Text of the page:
It is quite apparent that burnout is one of the highest priority risks facing security professionals today, by threat impact, and by threat likelihood. This can be clearly observed on Twitter, and in conversations with professional regardless of company. However, when security professionals talk about mitigating risk in their lives, their threat model rarely includes this high priority risk. Perhaps it’s less fun to grapple with than account takeover, endpoint compromise, or covert operations. Or perhaps we avoid it because unlike these other, more technical threats, we don’t have the tools to combat burnout.
Burnout can be devastating to an individual’s work and personal life. And stress from each can contribute. We only have one supply of wellness to draw upon and so when stress at home adds to stress at work it can catapult us directly into burnout country. But sadly stress is unavoidable, so what can we do to mitigate the risk of burnout in the face of that stress.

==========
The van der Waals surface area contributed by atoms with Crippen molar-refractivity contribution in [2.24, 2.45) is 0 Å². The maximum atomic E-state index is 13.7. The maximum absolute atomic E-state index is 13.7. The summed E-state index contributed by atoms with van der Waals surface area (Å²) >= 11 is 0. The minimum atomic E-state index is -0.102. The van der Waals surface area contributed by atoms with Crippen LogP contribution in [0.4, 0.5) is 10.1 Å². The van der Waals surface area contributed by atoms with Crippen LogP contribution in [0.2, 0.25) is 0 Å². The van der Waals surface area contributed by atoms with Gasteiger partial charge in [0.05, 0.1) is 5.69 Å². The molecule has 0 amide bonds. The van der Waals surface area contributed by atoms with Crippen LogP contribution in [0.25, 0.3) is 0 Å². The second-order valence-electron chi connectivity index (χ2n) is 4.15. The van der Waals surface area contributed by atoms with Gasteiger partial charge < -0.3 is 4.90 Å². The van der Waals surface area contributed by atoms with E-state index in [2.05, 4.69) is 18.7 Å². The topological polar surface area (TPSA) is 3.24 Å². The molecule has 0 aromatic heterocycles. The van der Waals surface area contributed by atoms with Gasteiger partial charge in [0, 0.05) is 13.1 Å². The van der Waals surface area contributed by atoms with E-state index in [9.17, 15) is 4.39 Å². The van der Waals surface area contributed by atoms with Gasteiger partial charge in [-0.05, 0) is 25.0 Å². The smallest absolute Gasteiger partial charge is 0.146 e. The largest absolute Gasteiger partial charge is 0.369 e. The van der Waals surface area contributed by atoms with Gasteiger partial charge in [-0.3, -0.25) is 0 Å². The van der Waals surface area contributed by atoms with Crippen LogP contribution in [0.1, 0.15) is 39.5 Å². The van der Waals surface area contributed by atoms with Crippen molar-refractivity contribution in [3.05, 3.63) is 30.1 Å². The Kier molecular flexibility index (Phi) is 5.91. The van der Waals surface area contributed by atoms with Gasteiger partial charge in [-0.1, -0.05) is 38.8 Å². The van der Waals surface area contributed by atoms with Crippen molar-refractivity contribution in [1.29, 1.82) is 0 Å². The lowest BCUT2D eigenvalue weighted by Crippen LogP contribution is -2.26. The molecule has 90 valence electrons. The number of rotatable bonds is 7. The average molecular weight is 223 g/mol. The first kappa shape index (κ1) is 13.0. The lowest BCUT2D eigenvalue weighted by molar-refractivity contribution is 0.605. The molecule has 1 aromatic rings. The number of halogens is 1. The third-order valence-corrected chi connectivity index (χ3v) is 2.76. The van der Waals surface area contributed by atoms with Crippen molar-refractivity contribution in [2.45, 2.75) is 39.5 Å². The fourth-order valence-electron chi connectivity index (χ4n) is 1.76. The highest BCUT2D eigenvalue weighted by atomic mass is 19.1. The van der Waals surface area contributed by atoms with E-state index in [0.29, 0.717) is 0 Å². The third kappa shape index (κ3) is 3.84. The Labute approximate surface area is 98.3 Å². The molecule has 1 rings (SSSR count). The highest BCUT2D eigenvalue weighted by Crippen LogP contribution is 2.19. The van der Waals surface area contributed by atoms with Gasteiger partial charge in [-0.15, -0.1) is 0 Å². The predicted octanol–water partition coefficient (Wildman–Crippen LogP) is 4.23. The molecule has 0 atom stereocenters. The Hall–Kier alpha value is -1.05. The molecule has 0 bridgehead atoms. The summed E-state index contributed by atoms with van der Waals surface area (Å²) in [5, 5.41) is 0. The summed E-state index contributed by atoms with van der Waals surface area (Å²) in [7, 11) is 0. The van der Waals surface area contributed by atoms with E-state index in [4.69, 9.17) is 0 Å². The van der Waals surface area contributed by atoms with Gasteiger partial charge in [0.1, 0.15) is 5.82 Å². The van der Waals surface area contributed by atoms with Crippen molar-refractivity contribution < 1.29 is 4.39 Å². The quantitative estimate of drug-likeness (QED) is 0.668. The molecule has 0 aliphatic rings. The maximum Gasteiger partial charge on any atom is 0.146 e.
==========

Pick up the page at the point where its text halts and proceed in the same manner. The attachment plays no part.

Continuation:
Perhaps the most important thing we can do to prevent burnout is to notice the signs early, and know what contributes to it in our lives. It’s much easier to prevent burnout before you’re in the thick of it. When you feel a rising sense anxiety, depression, or hopelessness; it’s time to stop and ask yourself, “What’s contributing to this? What are the largest sources of stress in my life right now?”
Find someone to talk to about these feelings and about this stress. If possible visit a licensed psychologist, they can dramatically improve your overall quality of life.
The book Peak Performance: Elevate Your Game, Avoid Burnout, and Thrive with the New Science of Success (Stalberg, Magness, 2017) explains that peak performance can be achieved and burnout avoided, not through the elimination of stress (we need stress to grow) but through creating a regular cycle of stress and rest.
This means that understanding how you best rest is critical for not only avoiding burnout, but for achieving you most.